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(Application no. 12105/13)



24 January 2023

This judgment is final but it may be subject to editorial revision.

In the case of Stepanyan v. Armenia,

The European Court of Human Rights (Fourth Section), sitting as a Committee composed of:

Anja Seibert-Fohr, President,
Armen Harutyunyan,
Ana Maria Guerra Martins, judges,
and Valentin Nicolescu, Acting Deputy Section Registrar,

Having regard to:

the application (no. 12105/13) against the Republic of Armenia lodged with the Court under Article 34 of the Convention for the Protection of Human Rights and Fundamental Freedoms (“the Convention”) on 18 January 2013 by an Armenian national, Mr Grigor Stepanyan, born in 1983 and living in Abovyan (“the applicant”), who was represented by Ms M. Grigoryan, a lawyer practising in Abovyan;

the decision to give notice of the application to the Armenian Government (“the Government”), represented by their Agent, Mr G. Kostanyan, and subsequently by Mr Y. Kirakosyan, Representative of the Republic of Armenia on International Legal Matters;

the parties’ observations;

Having deliberated in private on 13 December 2022,

Delivers the following judgment, which was adopted on that date:


1. The applicant’s daughter, M. Stepanyan, was born on 1 July 2009.

2. On 6 July 2010 at around 9 p.m. M. Stepanyan, who was weak, had vomited and had diarrhoea, was admitted to Abovyan Medical Centre. She was examined by Dr H.A., who diagnosed acute intestinal infection, gastroenteritis and toxicosis with exicosis and placed her in the intensive therapy room.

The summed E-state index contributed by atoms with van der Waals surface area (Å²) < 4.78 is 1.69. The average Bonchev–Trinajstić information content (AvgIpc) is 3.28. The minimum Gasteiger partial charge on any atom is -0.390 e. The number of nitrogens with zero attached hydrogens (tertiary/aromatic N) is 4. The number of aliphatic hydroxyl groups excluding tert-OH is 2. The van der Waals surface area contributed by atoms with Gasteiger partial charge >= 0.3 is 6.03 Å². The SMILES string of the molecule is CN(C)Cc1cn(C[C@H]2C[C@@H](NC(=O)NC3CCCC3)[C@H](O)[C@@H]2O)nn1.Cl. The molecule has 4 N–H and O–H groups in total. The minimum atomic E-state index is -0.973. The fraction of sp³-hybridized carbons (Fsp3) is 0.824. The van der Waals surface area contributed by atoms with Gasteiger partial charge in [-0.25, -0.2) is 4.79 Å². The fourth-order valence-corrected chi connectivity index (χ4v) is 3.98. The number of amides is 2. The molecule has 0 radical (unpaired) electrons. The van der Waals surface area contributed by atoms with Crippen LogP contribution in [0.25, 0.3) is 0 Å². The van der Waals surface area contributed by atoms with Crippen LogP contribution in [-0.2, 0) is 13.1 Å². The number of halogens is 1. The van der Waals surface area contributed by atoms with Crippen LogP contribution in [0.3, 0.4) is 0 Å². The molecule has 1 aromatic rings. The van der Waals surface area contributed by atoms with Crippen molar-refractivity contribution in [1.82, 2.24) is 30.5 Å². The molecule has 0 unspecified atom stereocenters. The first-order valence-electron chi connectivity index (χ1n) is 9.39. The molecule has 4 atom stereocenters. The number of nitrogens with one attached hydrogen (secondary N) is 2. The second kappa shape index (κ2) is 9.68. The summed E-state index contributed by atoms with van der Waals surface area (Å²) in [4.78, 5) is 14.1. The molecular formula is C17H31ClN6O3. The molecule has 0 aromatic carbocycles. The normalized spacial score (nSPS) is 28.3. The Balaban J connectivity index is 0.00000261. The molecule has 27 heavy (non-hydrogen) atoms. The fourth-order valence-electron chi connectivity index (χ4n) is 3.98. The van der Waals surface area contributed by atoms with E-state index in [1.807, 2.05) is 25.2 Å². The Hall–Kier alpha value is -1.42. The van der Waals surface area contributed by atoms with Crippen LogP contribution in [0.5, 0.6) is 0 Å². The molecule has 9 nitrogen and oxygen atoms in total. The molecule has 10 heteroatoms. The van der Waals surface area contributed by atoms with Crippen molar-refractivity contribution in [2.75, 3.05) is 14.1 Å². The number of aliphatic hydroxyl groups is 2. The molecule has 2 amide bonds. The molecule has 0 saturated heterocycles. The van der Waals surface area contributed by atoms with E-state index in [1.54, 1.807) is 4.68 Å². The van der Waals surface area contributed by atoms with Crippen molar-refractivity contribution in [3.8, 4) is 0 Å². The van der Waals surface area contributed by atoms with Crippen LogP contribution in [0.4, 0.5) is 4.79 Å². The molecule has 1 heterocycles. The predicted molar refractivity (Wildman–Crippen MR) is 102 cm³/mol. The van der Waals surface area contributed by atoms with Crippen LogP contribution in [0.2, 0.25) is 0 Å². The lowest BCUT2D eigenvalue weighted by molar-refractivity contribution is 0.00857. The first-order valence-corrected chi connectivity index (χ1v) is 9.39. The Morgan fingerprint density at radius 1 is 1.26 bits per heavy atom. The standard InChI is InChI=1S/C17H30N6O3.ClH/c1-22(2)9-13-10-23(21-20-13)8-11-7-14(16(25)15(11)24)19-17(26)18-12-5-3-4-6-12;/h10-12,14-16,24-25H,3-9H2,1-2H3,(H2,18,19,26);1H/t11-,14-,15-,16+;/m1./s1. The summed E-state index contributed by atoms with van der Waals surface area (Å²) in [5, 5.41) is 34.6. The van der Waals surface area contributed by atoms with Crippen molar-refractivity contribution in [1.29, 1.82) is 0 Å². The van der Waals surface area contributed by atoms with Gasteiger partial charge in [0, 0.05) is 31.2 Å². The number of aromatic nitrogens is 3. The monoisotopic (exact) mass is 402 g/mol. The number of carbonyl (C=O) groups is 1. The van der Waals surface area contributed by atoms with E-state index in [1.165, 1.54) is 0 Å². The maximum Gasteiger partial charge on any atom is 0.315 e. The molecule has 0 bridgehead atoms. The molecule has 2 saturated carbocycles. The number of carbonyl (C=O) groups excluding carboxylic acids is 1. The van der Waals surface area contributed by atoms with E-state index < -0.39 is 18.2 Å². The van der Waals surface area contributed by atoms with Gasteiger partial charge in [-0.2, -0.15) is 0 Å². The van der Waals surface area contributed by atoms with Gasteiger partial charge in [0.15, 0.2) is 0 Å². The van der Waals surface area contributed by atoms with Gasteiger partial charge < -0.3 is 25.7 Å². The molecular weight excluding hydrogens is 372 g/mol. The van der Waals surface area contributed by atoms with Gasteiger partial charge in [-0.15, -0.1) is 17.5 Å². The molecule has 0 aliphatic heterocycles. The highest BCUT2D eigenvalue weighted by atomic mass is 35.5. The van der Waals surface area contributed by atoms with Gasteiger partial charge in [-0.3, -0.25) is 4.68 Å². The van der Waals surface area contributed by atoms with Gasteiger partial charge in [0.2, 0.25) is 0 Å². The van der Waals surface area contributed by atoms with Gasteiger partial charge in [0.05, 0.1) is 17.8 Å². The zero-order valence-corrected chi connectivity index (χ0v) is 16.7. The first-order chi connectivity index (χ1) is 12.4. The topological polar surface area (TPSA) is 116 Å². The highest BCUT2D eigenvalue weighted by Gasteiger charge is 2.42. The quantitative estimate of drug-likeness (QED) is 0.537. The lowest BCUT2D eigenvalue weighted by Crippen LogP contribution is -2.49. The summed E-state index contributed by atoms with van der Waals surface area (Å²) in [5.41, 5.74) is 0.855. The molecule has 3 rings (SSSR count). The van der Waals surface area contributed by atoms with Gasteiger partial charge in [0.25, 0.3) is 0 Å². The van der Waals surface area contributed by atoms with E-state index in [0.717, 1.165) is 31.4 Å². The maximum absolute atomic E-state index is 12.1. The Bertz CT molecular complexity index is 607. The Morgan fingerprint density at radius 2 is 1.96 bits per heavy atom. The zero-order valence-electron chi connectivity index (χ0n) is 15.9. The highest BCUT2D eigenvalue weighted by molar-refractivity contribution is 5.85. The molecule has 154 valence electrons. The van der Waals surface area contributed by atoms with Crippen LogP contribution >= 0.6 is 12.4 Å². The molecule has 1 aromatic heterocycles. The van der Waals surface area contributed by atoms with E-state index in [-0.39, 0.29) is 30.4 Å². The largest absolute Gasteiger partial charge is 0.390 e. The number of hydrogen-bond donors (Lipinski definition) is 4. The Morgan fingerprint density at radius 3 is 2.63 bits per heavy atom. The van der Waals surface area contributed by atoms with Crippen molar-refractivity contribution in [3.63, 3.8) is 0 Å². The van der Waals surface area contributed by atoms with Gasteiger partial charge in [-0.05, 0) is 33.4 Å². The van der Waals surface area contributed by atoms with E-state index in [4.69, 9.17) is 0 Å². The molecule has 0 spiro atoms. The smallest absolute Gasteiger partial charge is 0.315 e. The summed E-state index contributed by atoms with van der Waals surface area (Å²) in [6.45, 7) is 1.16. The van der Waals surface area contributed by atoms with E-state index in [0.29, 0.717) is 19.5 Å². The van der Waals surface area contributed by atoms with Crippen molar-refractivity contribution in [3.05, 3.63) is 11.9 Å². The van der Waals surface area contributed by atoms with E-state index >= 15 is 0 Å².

3. On 7 July 2009, at 6.55 a.m., M. Stepanyan’s condition sharply deteriorated and an intensive care specialist was urgently invited. The child died at 7.45 a.m.

4. On the same date criminal proceedings were instituted under Article 130 § 2 of the Criminal Code (medical negligence resulting in death).

5. According to the autopsy report of 9 August 2010, the cause of death had been cardiopulmonary arrest as a result of myocarditis, cardiomyocyte contractile dysfunction, oedema, interstitial lung disease and bronchial desquamation.

6. The expert panel report received on 4 November 2010 found, inter alia, that M. Stepanyan’s examinations after her admission to hospital had been insufficient and deficient while the provided treatment had been incomplete and incorrect. Taking into account the child’s extremely severe condition upon admission, intensive care with mechanical ventilation to support vital functions had been necessary. Considering the child’s acute condition, it could not be stated definitively whether it would have been possible to save her life, however, had the tests been fully done and the treatment organised in the intensive care unit, the probability of saving the child would have been higher. Thus, H.A. should have placed the child in the intensive care unit.

7. On 18 February 2011 an additional expert panel report was delivered which found, inter alia, that M. Stepanyan’s cardiopulmonary pathology had not been diagnosed as a result of the failure to carry out the necessary medical examinations (blood and urine tests, electrocardiogram and chest X-ray). As a result, the child had not been provided with the treatment that had been necessary for her condition. In case of treatment in the intensive care unit the chances of a positive outcome could possibly have been higher. However, there was a high mortality rate among children suffering from such diseases and a negative outcome could not be ruled out even in case of correct diagnosis and treatment.

8. On 4 March 2011 the investigator decided to terminate the criminal proceedings finding that there was no causal link between the shortcomings in M. Stepanyan’s treatment and her death and that even with requisite and timely medical treatment a negative outcome could not possibly be ruled out.